The proteins of membranes.

  1. Classification of membrane proteins is operational.
  2. Roles of membrane proteins.

Carbohydrates of membranes are present attached to protein or lipid as glycoprotein or glycolipid.

  1. Typical sugars in glycoproteins and glycolipids include glucose, galactose, mannose, fucose and the N-acetylated sugars like N-acetylglucosamine, N-acetylgalactosamine and N-acetylneuraminic acid (sialic acid).
  2. Membrane sugars seem to be involved in identification and recognition.

Membrane structure

The amphipathic properties of the phosphoglycerides and sphingolipids are due to their structures.
  1. The hydrophilic head bears electric charges contributed by the phosphate and by some of the bases.
  2. The long hydrocarbon chains of the acyl groups are hydrophobic, and tend to exclude water.
  3. Phospholipids in an aqueous medium spontaneously aggregate into orderly arrays.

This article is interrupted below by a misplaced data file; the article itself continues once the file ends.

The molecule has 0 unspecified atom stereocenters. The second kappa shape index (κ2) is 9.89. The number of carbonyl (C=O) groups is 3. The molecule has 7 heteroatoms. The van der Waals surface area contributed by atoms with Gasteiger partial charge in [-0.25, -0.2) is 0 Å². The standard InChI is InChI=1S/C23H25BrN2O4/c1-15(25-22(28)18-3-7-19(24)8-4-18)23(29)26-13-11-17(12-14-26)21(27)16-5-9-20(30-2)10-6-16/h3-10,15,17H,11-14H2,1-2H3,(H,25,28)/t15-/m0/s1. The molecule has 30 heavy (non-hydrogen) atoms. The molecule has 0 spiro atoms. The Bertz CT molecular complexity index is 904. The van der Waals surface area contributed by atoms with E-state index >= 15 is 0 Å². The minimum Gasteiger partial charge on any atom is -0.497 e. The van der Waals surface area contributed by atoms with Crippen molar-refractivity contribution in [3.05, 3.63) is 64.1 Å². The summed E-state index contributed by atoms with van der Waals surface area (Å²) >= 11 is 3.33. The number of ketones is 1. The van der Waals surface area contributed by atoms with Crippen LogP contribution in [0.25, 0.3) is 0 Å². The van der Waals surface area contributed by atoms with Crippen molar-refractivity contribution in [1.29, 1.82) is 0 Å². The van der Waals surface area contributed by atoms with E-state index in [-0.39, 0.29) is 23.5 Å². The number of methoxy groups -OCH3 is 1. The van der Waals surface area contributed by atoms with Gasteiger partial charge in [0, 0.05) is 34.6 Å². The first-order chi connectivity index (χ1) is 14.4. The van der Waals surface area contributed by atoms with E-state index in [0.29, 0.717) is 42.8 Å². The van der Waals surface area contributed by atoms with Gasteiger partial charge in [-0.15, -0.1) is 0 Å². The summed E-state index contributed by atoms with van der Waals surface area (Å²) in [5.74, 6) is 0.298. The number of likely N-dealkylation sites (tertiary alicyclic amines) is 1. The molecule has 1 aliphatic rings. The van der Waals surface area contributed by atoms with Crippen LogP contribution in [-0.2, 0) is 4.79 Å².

4. The properties of phospholipids determine the kinds of movement they can undergo in a bilayer.

Membranes are currently pictured according to the fluid mosaic model.

  1. A lipid bilayer composed of phospholipid and cholesterol
  2. Proteins. Integral proteins are shown; peripheral proteins may be loosely attached to the surface.

The difficulty with which flip-flop movement of membrane components occurs relates to the sidedness of membranes. Membrane surfaces have asymmetry -- different characteristics on the two sides.

  1. There are differences in lipid composition between the sides of a membrane. The mechanism for generating this sidedness is unknown.
  2. Membranes also show sidedness with respect to protein composition
  3. The erythrocyte membrane provides a good model of membrane sidedness.